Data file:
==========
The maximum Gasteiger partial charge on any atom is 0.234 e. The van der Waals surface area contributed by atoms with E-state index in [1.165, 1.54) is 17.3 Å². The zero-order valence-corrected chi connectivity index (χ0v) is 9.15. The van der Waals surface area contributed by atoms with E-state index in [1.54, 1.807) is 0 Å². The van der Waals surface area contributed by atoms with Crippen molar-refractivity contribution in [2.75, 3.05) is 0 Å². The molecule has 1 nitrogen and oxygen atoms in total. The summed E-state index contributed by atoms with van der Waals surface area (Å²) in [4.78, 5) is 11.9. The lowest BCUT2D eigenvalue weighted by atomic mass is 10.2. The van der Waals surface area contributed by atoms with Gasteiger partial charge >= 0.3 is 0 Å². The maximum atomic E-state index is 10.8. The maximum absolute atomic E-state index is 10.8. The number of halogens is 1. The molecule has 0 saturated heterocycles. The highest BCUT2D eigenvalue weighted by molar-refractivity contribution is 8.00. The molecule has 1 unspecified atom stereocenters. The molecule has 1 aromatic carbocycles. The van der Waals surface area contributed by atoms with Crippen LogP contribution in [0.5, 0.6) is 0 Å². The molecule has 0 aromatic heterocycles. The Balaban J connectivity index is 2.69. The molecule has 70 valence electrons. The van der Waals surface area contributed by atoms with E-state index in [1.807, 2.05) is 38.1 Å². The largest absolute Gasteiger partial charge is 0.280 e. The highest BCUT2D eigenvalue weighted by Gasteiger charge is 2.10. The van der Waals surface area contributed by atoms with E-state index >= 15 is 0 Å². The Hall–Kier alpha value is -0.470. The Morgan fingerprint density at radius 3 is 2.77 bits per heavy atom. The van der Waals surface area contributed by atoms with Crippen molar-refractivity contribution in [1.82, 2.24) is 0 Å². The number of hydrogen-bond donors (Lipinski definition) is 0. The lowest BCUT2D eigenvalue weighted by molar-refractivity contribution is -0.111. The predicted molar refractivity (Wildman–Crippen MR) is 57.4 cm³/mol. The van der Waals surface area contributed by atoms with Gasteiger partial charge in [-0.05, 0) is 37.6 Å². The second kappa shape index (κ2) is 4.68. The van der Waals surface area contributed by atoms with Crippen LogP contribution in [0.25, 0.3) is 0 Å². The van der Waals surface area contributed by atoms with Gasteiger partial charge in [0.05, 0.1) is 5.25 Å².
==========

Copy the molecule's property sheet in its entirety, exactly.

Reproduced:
The maximum Gasteiger partial charge on any atom is 0.234 e. The van der Waals surface area contributed by atoms with E-state index in [1.165, 1.54) is 17.3 Å². The zero-order valence-corrected chi connectivity index (χ0v) is 9.15. The van der Waals surface area contributed by atoms with E-state index in [1.54, 1.807) is 0 Å². The van der Waals surface area contributed by atoms with Crippen molar-refractivity contribution in [2.75, 3.05) is 0 Å². The molecule has 1 nitrogen and oxygen atoms in total. The summed E-state index contributed by atoms with van der Waals surface area (Å²) in [4.78, 5) is 11.9. The lowest BCUT2D eigenvalue weighted by atomic mass is 10.2. The van der Waals surface area contributed by atoms with Gasteiger partial charge >= 0.3 is 0 Å². The maximum atomic E-state index is 10.8. The maximum absolute atomic E-state index is 10.8. The number of halogens is 1. The molecule has 0 saturated heterocycles. The highest BCUT2D eigenvalue weighted by molar-refractivity contribution is 8.00. The molecule has 1 unspecified atom stereocenters. The molecule has 1 aromatic carbocycles. The van der Waals surface area contributed by atoms with Crippen LogP contribution in [0.5, 0.6) is 0 Å². The molecule has 0 aromatic heterocycles. The Balaban J connectivity index is 2.69. The molecule has 70 valence electrons. The van der Waals surface area contributed by atoms with E-state index in [1.807, 2.05) is 38.1 Å². The largest absolute Gasteiger partial charge is 0.280 e. The highest BCUT2D eigenvalue weighted by Gasteiger charge is 2.10. The van der Waals surface area contributed by atoms with E-state index >= 15 is 0 Å². The Hall–Kier alpha value is -0.470. The Morgan fingerprint density at radius 3 is 2.77 bits per heavy atom. The van der Waals surface area contributed by atoms with Crippen molar-refractivity contribution in [1.82, 2.24) is 0 Å². The number of hydrogen-bond donors (Lipinski definition) is 0. The lowest BCUT2D eigenvalue weighted by molar-refractivity contribution is -0.111. The predicted molar refractivity (Wildman–Crippen MR) is 57.4 cm³/mol. The van der Waals surface area contributed by atoms with Gasteiger partial charge in [-0.05, 0) is 37.6 Å². The second kappa shape index (κ2) is 4.68. The van der Waals surface area contributed by atoms with Crippen LogP contribution in [0.25, 0.3) is 0 Å². The van der Waals surface area contributed by atoms with Gasteiger partial charge in [0.05, 0.1) is 5.25 Å².